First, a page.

More and more industries are using 3D LiDAR (Light Detection and Ranging) sensor technology to measure the volume of bulk materials. Here’s how it works: Laser pulses are used to create a three-dimensional image, a so-called point cloud, of the surface of the stored bulk materials, from which software can calculate the current volume of the inventory at any time and register additions or withdrawals in real-time. Employees thus have precise inventory information at their disposal at all times. Therefore, they can inform customers about currently available quantities and always send trucks to warehouses with sufficient stock, thus avoiding unnecessary journeys.
Previous measurement methods were inaccurate
Until now, companies have mostly estimated their bulk material volume by eye, weighed incoming and outgoing material on conveyor wheels or weight bridges, or taken only point measurements with laser scanners or drones. All these methods involve considerable effort for data collection and retrieval and personnel costs and are also prone to error.
Many industries benefit from 3D LiDAR
3D LiDAR-based methods, on the other hand, offer accurate data collection and analytics at all times and the ability to have up-to-date, on-demand information at hand in digital form. Many industries use 3D LiDAR already:
- The construction industry benefits from continuously recording the volume of asphalt, concrete and raw materials.
- The waste industry uses 3D LiDAR for efficient waste and recycling management of light, heavy, or wood waste.
- Mining industries profit from volumetric monitoring of mined and excavated materials such as minerals and ores.
- Agricultural companies improve their efficiency by monitoring the inventory of materials such as fertilizer, feed, grain, and wood chips with 3D LiDAR.
How 3D LiDAR works
3D LiDAR sensors emit hundreds of thousands of laser pulses per second over a wide field of view. When the laser light hits an object, it is reflected by it and detected again. Its distance is measured from the time the laser light needs to return to the sensor (time-of-flight principle). The high number of distance points creates a fine-grained virtual network of, for example, a pile of gravel from which software calculates the volume very precisely. The digital data can feed automatically into the company’s IT systems, such as the ERP. Based on this real-time volume data, companies can improve many processes:
- Inventory accounting can perform its tasks correctly, knowing the exact bulk quantity.
- Accurate reporting reduces legal and underwriting risks.
- It reduces the cost and effort to report stock quantities.
- They avoid production interruptions due to missing deliveries of input materials and the associated loss of income.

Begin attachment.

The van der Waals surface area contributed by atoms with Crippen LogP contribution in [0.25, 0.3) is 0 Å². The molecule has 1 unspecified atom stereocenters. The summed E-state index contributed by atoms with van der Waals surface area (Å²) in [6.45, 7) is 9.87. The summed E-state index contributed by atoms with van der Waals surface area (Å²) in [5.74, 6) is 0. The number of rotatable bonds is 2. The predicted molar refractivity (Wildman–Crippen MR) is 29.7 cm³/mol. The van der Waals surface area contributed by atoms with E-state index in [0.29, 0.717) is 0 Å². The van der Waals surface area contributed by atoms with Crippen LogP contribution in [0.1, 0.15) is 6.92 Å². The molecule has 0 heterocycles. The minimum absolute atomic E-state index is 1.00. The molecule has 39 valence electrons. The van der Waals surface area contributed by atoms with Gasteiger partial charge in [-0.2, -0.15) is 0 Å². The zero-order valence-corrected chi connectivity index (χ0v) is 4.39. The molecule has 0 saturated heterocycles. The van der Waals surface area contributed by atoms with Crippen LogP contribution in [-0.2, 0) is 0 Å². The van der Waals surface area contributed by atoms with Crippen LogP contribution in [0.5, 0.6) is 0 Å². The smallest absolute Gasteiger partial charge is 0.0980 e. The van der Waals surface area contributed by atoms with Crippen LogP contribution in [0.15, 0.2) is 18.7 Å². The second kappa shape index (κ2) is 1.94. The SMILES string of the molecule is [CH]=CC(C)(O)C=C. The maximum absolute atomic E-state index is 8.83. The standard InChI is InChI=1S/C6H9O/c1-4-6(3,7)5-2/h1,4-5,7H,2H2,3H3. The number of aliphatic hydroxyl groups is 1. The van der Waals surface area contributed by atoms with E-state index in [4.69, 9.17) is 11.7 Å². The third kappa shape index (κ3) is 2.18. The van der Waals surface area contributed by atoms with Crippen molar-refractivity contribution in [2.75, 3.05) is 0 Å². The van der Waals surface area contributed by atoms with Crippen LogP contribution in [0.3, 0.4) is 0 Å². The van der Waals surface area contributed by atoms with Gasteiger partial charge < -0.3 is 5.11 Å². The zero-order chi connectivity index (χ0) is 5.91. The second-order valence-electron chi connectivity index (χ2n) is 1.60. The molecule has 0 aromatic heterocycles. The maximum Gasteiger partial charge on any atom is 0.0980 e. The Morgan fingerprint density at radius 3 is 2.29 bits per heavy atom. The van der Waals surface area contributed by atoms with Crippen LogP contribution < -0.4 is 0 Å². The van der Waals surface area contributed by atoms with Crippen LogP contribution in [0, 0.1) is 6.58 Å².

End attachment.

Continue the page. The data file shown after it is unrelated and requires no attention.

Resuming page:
- Logistics planning becomes more precise and efficient through the more reliable planning of trading in input materials, the optimally coordinated distribution of materials to several locations, and automating processes such as invoicing.
Digitalize the supply chain with 3D data
For the digitalization and automation of supply chain processes, it is an essential prerequisite that, as far as possible, all status and process data relevant to logistics are available in digital form. For the first time, 3D LiDAR solutions are now making such data available for bulk materials at any time in an up-to-date and automated form in company software such as ERP. Employees across all locations have an accurate and reliable overview of material stocks at their fingertips at all times for analyzing, planning, executing, controlling, and implementing their processes. Thus, companies can make their inventory management more efficient and further digitalize and automate their supply chain.
Examples of the application of LiDAR
Example: managing waste flows in line with demand
EEW Energy from Waste GmbH (EEW) has implemented a volume measurement solution based on Blickfeld LiDAR and can now control waste flows according to demand. EEW stores waste in a bunker that can hold up to 10,000 m³ of material. Blickfeld LiDAR sensors have replaced previous measurements, such as monitoring inventory via scales and the height position of the waste grabber, and continuously recording the volume of stored waste. Only three Blickfeld Cube 1 LiDAR sensors were needed to have an overview of the large bunker in its entirety. EEW relates the volume data to the mass of the material, which gives a good approximation of the energy content of the waste. All data is made available in a specially developed mobile app, which EEW uses to control the waste flows according to demand and to optimize plant operation economically.
Example: planning logistics across sites in mining
Hudbay Minerals, a Canadian multi-site mining company, has traditionally relied on employee estimates or manual methods to measure raw material inventories in their warehouses. Both proved unreliable, and the inventory information needed to be more accurate and up-to-date. They wanted a new solution to minimize inventory levels and make processes more efficient, so they chose LiDAR solutions from Blickfeld.
Using Blickfeld´s LiDAR sensors and Percept software, Hudbay Minerals now takes very accurate volume measurements in real-time with little effort. They plan to extend the system to more warehouses, test the solution outdoors and check whether they can profitably use the technology in other departments.